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Ground Level Boarding  
User currently offlineAeroTycoon From United States of America, joined Jan 2006, 101 posts, RR: 0
Posted (8 years 11 months 1 week 6 days 11 hours ago) and read 1866 times:

I have seen pictures of Aeroflot Il-86s, I believe, with 2 stairs that fold out from the bottom of the fuselage. Obviously, the benefit of these stairs is to allow boarding from ground level. Does anyone know of other airliners equipped like this?

I know one modified 747-200B, military name:VC-25 (often erroneously referred to as "Air Force One"), has two sets of airstairs.

Obviously in today's age of aeronautics, such stairs will not be installed in airliners, as the added weight, hundreds of pounds (at least), wouldn't be worth hauling around.

12 replies: All unread, jump to last
 
User currently offlineRoseFlyer From United States of America, joined Feb 2004, 9826 posts, RR: 52
Reply 1, posted (8 years 11 months 1 week 6 days 8 hours ago) and read 1786 times:

I believe the IL-86 was special in that passengers boarded at ground level, stowed luggage and then proceeded up to the main deck for the flight. It was an ingenious way to be able to operate the IL-86 in an autonomous way in remote Soviet airfields.

As for just having airstairs, many narrobodies do. It is an option offered by Airbus and Boeing. Some airlines have stairs installed underneath the L1 and L2 doors on the 737 for example. They are self contained an can be deployed so that passengers do not need a jetbridge or moving stairway to board and exit the plane. Some European LCCs employee these to help make fast turns.

Also some rear engined airplanes for example have a rear staircase that deployes from the back of the passenger cabin down to the ground. I once boarded a Tame 727 that way, and it was amazing to go up from behind the airplane and between the engines.



If you have never designed an airplane part before, let the real designers do the work!
User currently offlineMandala499 From Indonesia, joined Aug 2001, 6968 posts, RR: 76
Reply 2, posted (8 years 11 months 1 week 6 days 6 hours ago) and read 1733 times:

Well, the MD90 still has those rear airstairs... Some still have the L1 stairs. Some 737NGs and new A32Xs have those L1 stairs...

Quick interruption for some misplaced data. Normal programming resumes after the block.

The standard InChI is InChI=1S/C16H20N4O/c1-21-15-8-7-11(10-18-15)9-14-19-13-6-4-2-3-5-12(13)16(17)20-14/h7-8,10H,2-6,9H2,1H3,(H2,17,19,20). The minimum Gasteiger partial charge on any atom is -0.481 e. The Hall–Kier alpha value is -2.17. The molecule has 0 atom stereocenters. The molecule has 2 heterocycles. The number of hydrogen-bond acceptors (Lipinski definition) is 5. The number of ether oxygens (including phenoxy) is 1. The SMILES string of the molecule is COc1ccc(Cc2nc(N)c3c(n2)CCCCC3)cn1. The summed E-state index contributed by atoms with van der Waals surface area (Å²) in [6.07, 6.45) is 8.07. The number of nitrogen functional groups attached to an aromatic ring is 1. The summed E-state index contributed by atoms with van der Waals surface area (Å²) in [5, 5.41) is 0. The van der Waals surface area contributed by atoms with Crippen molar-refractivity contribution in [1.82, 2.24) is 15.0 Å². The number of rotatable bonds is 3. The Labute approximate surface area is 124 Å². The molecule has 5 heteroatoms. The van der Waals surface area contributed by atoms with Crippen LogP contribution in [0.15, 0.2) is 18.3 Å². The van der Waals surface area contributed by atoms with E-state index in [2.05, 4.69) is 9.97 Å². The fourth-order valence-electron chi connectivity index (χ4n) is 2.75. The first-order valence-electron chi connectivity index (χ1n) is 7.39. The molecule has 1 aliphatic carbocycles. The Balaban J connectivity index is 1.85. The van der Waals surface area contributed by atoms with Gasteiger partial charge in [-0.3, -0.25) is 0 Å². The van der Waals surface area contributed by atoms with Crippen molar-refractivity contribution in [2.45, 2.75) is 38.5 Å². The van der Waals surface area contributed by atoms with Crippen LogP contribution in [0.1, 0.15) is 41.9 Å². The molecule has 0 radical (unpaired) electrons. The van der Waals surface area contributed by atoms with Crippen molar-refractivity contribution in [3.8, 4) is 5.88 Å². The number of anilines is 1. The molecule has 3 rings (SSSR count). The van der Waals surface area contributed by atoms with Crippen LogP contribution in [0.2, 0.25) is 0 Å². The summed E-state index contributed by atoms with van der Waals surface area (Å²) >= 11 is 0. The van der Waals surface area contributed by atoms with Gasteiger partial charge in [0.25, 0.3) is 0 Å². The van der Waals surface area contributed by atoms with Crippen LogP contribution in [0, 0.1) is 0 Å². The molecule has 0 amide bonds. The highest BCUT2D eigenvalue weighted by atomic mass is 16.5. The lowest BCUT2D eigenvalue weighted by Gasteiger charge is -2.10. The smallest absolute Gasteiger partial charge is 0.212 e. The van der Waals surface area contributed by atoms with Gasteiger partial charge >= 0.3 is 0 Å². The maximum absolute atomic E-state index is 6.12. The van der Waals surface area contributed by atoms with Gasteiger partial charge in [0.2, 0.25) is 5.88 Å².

It is worth it in some cases, but in places where there ground stairs it's faster to use them than deploy the L1 stairs... (unless you're on a F100 with stair-doors)...

Now if your airline is charged for using stairs and airbridges, depending on the rate, onboard stairs could actually be worth it!

Mandala499



When losing situational awareness, pray Cumulus Granitus isn't nearby !
User currently offlineFlypdx From United States of America, joined Apr 2005, 636 posts, RR: 0
Reply 3, posted (8 years 11 months 1 week 6 days 6 hours ago) and read 1686 times:

CRJs have stairs as do some 737NGs and A320 Family aircraft.

User currently offlineCaptainJon From , joined Dec 1969, posts, RR:
Reply 4, posted (8 years 11 months 1 week 6 days 5 hours ago) and read 1669 times:

Don't know about now, but when I flew to TLV, we boarded from the ground. They had stairs from the terminal going onto the ground, then bused us to the plane, climbed the stairs onto the aircraft. Deboarding was done in a similar fashion -clearly in reverse  wink  The equipment used was a B744 and a B772.

User currently offlineNijltje From Belgium, joined Aug 2005, 241 posts, RR: 0
Reply 5, posted (8 years 11 months 1 week 6 days 5 hours ago) and read 1644 times:



User currently offlineRoseFlyer From United States of America, joined Feb 2004, 9826 posts, RR: 52
Reply 6, posted (8 years 11 months 1 week 6 days ago) and read 1545 times:

Quoting CaptainJon (Reply 4):
Don't know about now, but when I flew to TLV, we boarded from the ground. They had stairs from the terminal going onto the ground, then bused us to the plane, climbed the stairs onto the aircraft. Deboarding was done in a similar fashion -clearly in reverse The equipment used was a B744 and a B772.

The IL-86 is a lot different. At many airports in the world, there are remote stands that can be used for planes. Even at large airports like FRA or NRT, A340s, 777s and 747s are boarded at remote stands using staircases that are trucked up to the plane for passengers to use. Passengers are then bussed to the terminal. All bags are still loaded with baggage loaders and the plane is catered using catering trucks in the same way as if the plane was at a jetway.